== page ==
Lesson Planning

What is Lesson Planning?

When planning curriculum you are creating a big picture road map for an educational program.  This road map determines how students will interact in order to accomplish an outlined set of educational goals.  Lesson planning is similar to curriculum planning in the sense that you are still creating a road map, but unlike the road map created from curriculum planning the road map created from lesson planning is more specific.  A lesson plan outlines what students will learn and how they will learn it. The following three points are the main components of a lesson plan:

  • Objectives or desired outcomes
  • Evidence
  • Teaching/learning activities

http://crlt.umich.edu/sites/default/files/resource_files/GSI_Guidebook/GSI_Guidebook_37-39.pdf

 

Writing Effective Learning Objectives

Just as you must first determine outcomes when planning curriculum, when lesson planning it is important to first determine the objectives the students will meet. Objectives of a lesson will ensure you use valid assessment strategies and determine how you plan the remainder of the learning experience.  A learning objective should be able to easily answer the question of what a student will be able to do after the learning experience that they could not do before.

A well written learning objective can be easily observed, can be easily measured, and has 4 major components.  These four components follow an ABCD model, can be arranged in any order, and are as follows:

  1. Audience—the intended learner.  The audience can be broad or very specific. example:  students or Quantitative Genetics Students
  2. Behavior— is a verb that describes the knowledge or skill the intended learner will be able to demonstrate after the lesson.  This behavior should be both observable and measurable.  example:  understand, analyze, demonstrate  
  3. Condition—equipment, tools, or resources that the learner may use in order to complete the behavior.  example: 
  4. Degree—states the acceptable mastery for the objective.  This can be difficult to determine for some behaviors.  example: 100% accuracy or 9 out of 10 times

Once you have determined the behavior students will master, it is important to be sure you are using the right language to classify the behavior.  Bloom's Revised Taxonomy can help you classify the behaviors, and identify the level thinking that will be assessed.  The revised taxonomy can help you classify learning objectives based on the cognitive complexity of the behavior.  There are six dimensions which fall on a continuum of lower order thinking skills to higher order thinking skills.  The image below shows the six dimensions of Bloom's Revised Taxonomy, a short definition of each, and examples of verbs which can be associated with them.  The three dimensions on the bottom will test students' lower order thinking skills while the three dimensions on the top will test students' higher order thinking skills.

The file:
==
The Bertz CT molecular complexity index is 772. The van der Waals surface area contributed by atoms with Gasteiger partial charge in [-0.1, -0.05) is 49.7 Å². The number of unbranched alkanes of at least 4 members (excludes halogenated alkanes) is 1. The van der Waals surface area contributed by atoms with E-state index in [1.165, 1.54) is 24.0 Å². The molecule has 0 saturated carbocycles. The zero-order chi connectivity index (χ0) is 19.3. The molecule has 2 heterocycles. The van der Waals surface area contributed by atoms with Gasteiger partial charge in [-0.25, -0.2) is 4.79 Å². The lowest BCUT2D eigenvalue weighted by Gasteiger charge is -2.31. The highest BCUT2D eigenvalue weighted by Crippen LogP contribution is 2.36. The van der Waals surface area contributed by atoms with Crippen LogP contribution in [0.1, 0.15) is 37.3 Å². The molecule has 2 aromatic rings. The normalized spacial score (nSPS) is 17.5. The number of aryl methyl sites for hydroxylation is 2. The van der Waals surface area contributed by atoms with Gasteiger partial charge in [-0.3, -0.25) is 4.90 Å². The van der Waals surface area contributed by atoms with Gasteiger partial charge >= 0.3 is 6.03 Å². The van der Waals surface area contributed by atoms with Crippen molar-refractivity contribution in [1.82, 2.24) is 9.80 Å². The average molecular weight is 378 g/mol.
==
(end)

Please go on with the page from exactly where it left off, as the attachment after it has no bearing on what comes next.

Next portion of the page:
BLOOMS.PNG

https://pbea.agron.iastate.edu/files/Blooms.png

For an interactive model of how to use Bloom's Revised Taxonomy follow this link to a page by Iowa State University's Center for Excellence in Learning and Teaching: http://www.celt.iastate.edu/teaching/effective-teaching-practices/revised-blooms-taxonomy

For examples on rewriting learning objectives to follow the ABCD model, visit the Examples of Effective Learning Objectives article.

 

Examples of Effective Learning Objectives

The following are examples of objectives that did not originally follow the ABCD format, but they have been rewritten to do so.  The revised version of each objective will also have each ABCD component labelled. 

  1. Original:  Understand the sexual reproduction processes of pollination, fertilization, and seed development. 

Revised:  C: Given the Reproduction in Crop Plants PBEA e-Module, A: Crop Genetics Students will B: illustrate the sexual reproduction processes of pollination, fertilization, and seed development D: with 100% accuracy.

  1. Original:  Learn to navigate the Workbench interface

Revised: A: Students will B: demonstrate they can navigate the Workbench interface C: given the Breeding Management System PBEA e-module D: with 100% accuracy.

  1. Original:  Make F1 nursery list and advance

Revised:  C:  Given the Breeding Management System—Advance a Crop Nursery  PBEA e-Module, A:  students will B: create F1nursery list and advance D:  with 100% accuracy.

  1. Original:  Demonstrate pedigree writing

Revised:  A: Crop Improvement Students will B:  demonstrate pedigree writing D:  with 100% accuracy when C:  given the Pedigree Naming Systems and Symbols PBEA e-Module.

 

How will you know your students have met your learning objectives?

 

After you have clearly outlined your learning objectives or desired results, you will move onto the next stage of lesson planning—planning assessments.  In order to do this you should ask yourself the following three questions:

  1. What evidence can show that students have reached the desired learning objectives?
  2. What assessment tasks and other evidence will guide our instruction?
  3. What should we look for to determine the extent of student understanding?

It is very important to first consider how you will know that students achieved the outcomes before planning the instruction.  Assessment evidence should prove that the students have met the desired outcomes, rather than simply generate grades.  Using one form of assessment at the end of a teaching unit is likely not going to give you the best idea of how well students understand the material.  It is important use a variety of assessment methods to gather evidence as you progress through a lesson.

Use the attached template to help you begin!